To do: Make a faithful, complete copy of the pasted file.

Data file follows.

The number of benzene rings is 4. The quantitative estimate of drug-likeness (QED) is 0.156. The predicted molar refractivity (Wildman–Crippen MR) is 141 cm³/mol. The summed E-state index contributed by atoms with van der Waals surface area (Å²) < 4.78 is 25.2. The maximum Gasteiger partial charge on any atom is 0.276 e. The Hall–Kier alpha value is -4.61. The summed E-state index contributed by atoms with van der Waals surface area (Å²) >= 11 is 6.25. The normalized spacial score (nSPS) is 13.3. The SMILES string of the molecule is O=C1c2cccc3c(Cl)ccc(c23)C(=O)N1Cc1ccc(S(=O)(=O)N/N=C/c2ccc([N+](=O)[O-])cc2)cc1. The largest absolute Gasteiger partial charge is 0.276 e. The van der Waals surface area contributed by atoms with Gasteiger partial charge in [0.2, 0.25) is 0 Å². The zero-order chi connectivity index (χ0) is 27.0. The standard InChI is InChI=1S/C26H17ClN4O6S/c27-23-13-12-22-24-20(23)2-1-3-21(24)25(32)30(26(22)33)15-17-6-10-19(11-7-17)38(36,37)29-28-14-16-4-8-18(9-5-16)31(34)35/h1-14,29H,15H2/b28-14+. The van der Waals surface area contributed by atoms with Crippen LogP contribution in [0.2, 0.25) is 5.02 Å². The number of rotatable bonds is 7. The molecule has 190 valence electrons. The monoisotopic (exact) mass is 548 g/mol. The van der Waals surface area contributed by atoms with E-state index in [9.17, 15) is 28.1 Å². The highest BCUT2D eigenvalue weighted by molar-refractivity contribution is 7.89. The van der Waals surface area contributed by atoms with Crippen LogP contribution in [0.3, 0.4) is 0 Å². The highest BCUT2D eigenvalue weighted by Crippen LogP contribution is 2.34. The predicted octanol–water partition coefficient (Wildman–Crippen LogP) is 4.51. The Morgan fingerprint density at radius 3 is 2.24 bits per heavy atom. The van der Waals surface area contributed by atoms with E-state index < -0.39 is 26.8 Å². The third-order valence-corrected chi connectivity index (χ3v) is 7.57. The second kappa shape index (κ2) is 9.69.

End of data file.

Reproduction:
The number of benzene rings is 4. The quantitative estimate of drug-likeness (QED) is 0.156. The predicted molar refractivity (Wildman–Crippen MR) is 141 cm³/mol. The summed E-state index contributed by atoms with van der Waals surface area (Å²) < 4.78 is 25.2. The maximum Gasteiger partial charge on any atom is 0.276 e. The Hall–Kier alpha value is -4.61. The summed E-state index contributed by atoms with van der Waals surface area (Å²) >= 11 is 6.25. The normalized spacial score (nSPS) is 13.3. The SMILES string of the molecule is O=C1c2cccc3c(Cl)ccc(c23)C(=O)N1Cc1ccc(S(=O)(=O)N/N=C/c2ccc([N+](=O)[O-])cc2)cc1. The largest absolute Gasteiger partial charge is 0.276 e. The van der Waals surface area contributed by atoms with Gasteiger partial charge in [0.2, 0.25) is 0 Å². The zero-order chi connectivity index (χ0) is 27.0. The standard InChI is InChI=1S/C26H17ClN4O6S/c27-23-13-12-22-24-20(23)2-1-3-21(24)25(32)30(26(22)33)15-17-6-10-19(11-7-17)38(36,37)29-28-14-16-4-8-18(9-5-16)31(34)35/h1-14,29H,15H2/b28-14+. The van der Waals surface area contributed by atoms with Crippen LogP contribution in [0.2, 0.25) is 5.02 Å². The number of rotatable bonds is 7. The molecule has 190 valence electrons. The monoisotopic (exact) mass is 548 g/mol. The van der Waals surface area contributed by atoms with E-state index in [9.17, 15) is 28.1 Å². The highest BCUT2D eigenvalue weighted by molar-refractivity contribution is 7.89. The van der Waals surface area contributed by atoms with Crippen LogP contribution in [0.3, 0.4) is 0 Å². The highest BCUT2D eigenvalue weighted by Crippen LogP contribution is 2.34. The predicted octanol–water partition coefficient (Wildman–Crippen LogP) is 4.51. The Morgan fingerprint density at radius 3 is 2.24 bits per heavy atom. The van der Waals surface area contributed by atoms with E-state index < -0.39 is 26.8 Å². The third-order valence-corrected chi connectivity index (χ3v) is 7.57. The second kappa shape index (κ2) is 9.69.